In our latest webinar, HOSTING Chief Information Security Officer Johan Hybinette joined Stephen Coty, Chief Security Evangelist for Alert Logic to review the newly released 2015 Alert Logic Cloud Security Report. For this report, Alert Logic employed their proprietary big data security analytics engine to analyze more than one billion events and identify over 800,000 security incidents that occurred throughout 2014. Missed it? View the on-demand webinar and download the report for Johan and Stephen’s expert insights. Following are some highlights.
Cyber attacks are on the rise
While 2014 was billed as the Year of the Hack, 2015 also had its share of headline grabbing data breaches and cyber attacks. As the report notes, “Companies both large and small are targeted daily by hackers seeking valuable data to monetize in the cyber underground.” At the same time, recent research indicates that 87% of organizations are taking advantage of cloud infrastructure, with an estimate spend of more than $200 billion in 2016. Big numbers for sure, but what do we glean from them?
- Organizations are making use of public clouds more than ever.
- Hackers have a larger attack surface to gain access to sensitive data.
Hackers are like most of us – pressed for time. So they want to invest their time and resources into attacks that will result in the biggest payoff. Since an increasing number of organizations are shifting their workloads, applications and sensitive data into the cloud, they are viewed as potential jackpots by cyber criminals. Hackers also know that many businesses mistakenly assume that cloud providers take care of all their security needs. The reality is that security in the cloud is a shared responsibility.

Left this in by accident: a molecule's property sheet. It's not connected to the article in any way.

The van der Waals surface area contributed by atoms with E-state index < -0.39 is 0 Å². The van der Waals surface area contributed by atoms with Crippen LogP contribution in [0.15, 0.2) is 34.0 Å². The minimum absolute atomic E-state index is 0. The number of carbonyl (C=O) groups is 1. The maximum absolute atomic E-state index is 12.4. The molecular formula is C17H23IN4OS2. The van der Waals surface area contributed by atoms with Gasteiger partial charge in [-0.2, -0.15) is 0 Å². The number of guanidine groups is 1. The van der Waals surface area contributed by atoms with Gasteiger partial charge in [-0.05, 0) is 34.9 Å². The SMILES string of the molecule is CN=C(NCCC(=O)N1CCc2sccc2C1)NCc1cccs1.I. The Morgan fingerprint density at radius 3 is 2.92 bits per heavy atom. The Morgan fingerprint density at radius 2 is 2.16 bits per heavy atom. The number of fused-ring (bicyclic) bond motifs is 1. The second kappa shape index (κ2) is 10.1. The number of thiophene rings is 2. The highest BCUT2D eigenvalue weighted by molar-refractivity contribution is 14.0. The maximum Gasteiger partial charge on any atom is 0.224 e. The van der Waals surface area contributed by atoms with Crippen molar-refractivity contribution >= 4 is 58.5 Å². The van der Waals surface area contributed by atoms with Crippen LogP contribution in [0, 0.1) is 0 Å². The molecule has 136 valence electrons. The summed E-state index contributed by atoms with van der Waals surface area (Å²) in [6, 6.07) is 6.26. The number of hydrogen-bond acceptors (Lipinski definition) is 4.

An organization’s industry and customers can dictate their threat profile
For this year’s report, Alert Logic performed industry analysis to identify trends in the types of cyberattacks. What they found was that businesses with a significant online presence for customer interaction are more likely to be targets of application attacks. Target industries include real estate, retail and financial services.
Application Attack – an attempt to exploit and application in order to harm, destroy or access the application or data stored in the application. Examples of application attacks include SQL Injection and the Heartbleed exploit.
Alert Logic also found that businesses that have smaller online presences are more susceptible to traditional means of infiltration such as Brute Force and Trojan attacks. Industries such as agriculture are ideal targets for Trojans while industries such as computer services experience a high occurrence of Brute Force attacks.
Brute Force – An attempt to gain access to a system by repeatedly trying different user names and passwords or cryptographic keys until the correct user name/password combination or correct key is found. An example of a brute force attack would be a dictionary attack against an ftp or email server.
Trojan Activity – A Trojan attack is unwanted or malicious code that is not self-replicating. This code may cause harm to the system, data to be lost or stolen, or provide access to a malicious user. Kazy and Superfish are examples of Trojans.
3 Things to consider when addressing your cloud security posture
A common mistake that companies make is to assume that once they engage with a cloud services provider, they are no longer responsible for protecting their applications, data and network infrastructure. While some cloud service providers (CSPs) offer managed services that include security, organizations play a significant role in their security postures as well. Following are three actions organizations should take to improve their cloud security postures.